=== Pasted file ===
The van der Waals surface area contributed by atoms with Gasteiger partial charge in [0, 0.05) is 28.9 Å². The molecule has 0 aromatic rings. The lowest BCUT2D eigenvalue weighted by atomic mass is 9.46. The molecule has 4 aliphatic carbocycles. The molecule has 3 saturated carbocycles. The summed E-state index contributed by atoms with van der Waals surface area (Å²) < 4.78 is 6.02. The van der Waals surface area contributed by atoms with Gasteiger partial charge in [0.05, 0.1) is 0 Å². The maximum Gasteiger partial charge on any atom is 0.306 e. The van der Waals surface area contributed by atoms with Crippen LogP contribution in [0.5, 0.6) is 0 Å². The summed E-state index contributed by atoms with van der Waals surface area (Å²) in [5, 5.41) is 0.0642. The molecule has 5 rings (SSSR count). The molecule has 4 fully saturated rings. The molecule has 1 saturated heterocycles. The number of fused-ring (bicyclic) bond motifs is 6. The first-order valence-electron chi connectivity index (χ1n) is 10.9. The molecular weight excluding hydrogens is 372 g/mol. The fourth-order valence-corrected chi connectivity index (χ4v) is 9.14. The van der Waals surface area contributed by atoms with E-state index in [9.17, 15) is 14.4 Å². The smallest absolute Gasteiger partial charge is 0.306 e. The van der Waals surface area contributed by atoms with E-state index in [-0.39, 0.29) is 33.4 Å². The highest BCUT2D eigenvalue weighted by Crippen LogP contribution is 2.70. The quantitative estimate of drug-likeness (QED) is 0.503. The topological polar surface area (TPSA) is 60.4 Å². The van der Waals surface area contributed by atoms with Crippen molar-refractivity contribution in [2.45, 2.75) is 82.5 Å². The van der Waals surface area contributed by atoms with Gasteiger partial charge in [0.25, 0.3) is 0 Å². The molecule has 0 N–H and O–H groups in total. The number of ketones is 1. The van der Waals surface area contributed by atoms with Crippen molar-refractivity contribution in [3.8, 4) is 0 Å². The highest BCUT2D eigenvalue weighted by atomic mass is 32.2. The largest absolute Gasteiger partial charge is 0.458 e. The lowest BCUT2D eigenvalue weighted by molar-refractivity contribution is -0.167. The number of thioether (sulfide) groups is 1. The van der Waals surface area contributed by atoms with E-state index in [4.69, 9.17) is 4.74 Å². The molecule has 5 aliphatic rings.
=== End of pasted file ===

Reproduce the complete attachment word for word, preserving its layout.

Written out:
The van der Waals surface area contributed by atoms with Gasteiger partial charge in [0, 0.05) is 28.9 Å². The molecule has 0 aromatic rings. The lowest BCUT2D eigenvalue weighted by atomic mass is 9.46. The molecule has 4 aliphatic carbocycles. The molecule has 3 saturated carbocycles. The summed E-state index contributed by atoms with van der Waals surface area (Å²) < 4.78 is 6.02. The van der Waals surface area contributed by atoms with Gasteiger partial charge in [0.05, 0.1) is 0 Å². The maximum Gasteiger partial charge on any atom is 0.306 e. The van der Waals surface area contributed by atoms with Crippen LogP contribution in [0.5, 0.6) is 0 Å². The summed E-state index contributed by atoms with van der Waals surface area (Å²) in [5, 5.41) is 0.0642. The molecule has 5 rings (SSSR count). The molecule has 4 fully saturated rings. The molecule has 1 saturated heterocycles. The number of fused-ring (bicyclic) bond motifs is 6. The first-order valence-electron chi connectivity index (χ1n) is 10.9. The molecular weight excluding hydrogens is 372 g/mol. The fourth-order valence-corrected chi connectivity index (χ4v) is 9.14. The van der Waals surface area contributed by atoms with E-state index in [9.17, 15) is 14.4 Å². The smallest absolute Gasteiger partial charge is 0.306 e. The van der Waals surface area contributed by atoms with E-state index in [-0.39, 0.29) is 33.4 Å². The highest BCUT2D eigenvalue weighted by Crippen LogP contribution is 2.70. The quantitative estimate of drug-likeness (QED) is 0.503. The topological polar surface area (TPSA) is 60.4 Å². The van der Waals surface area contributed by atoms with Crippen molar-refractivity contribution in [2.45, 2.75) is 82.5 Å². The van der Waals surface area contributed by atoms with Gasteiger partial charge in [0.25, 0.3) is 0 Å². The molecule has 0 N–H and O–H groups in total. The number of ketones is 1. The van der Waals surface area contributed by atoms with Crippen molar-refractivity contribution in [3.8, 4) is 0 Å². The highest BCUT2D eigenvalue weighted by atomic mass is 32.2. The largest absolute Gasteiger partial charge is 0.458 e. The lowest BCUT2D eigenvalue weighted by molar-refractivity contribution is -0.167. The number of thioether (sulfide) groups is 1. The van der Waals surface area contributed by atoms with E-state index in [4.69, 9.17) is 4.74 Å². The molecule has 5 aliphatic rings.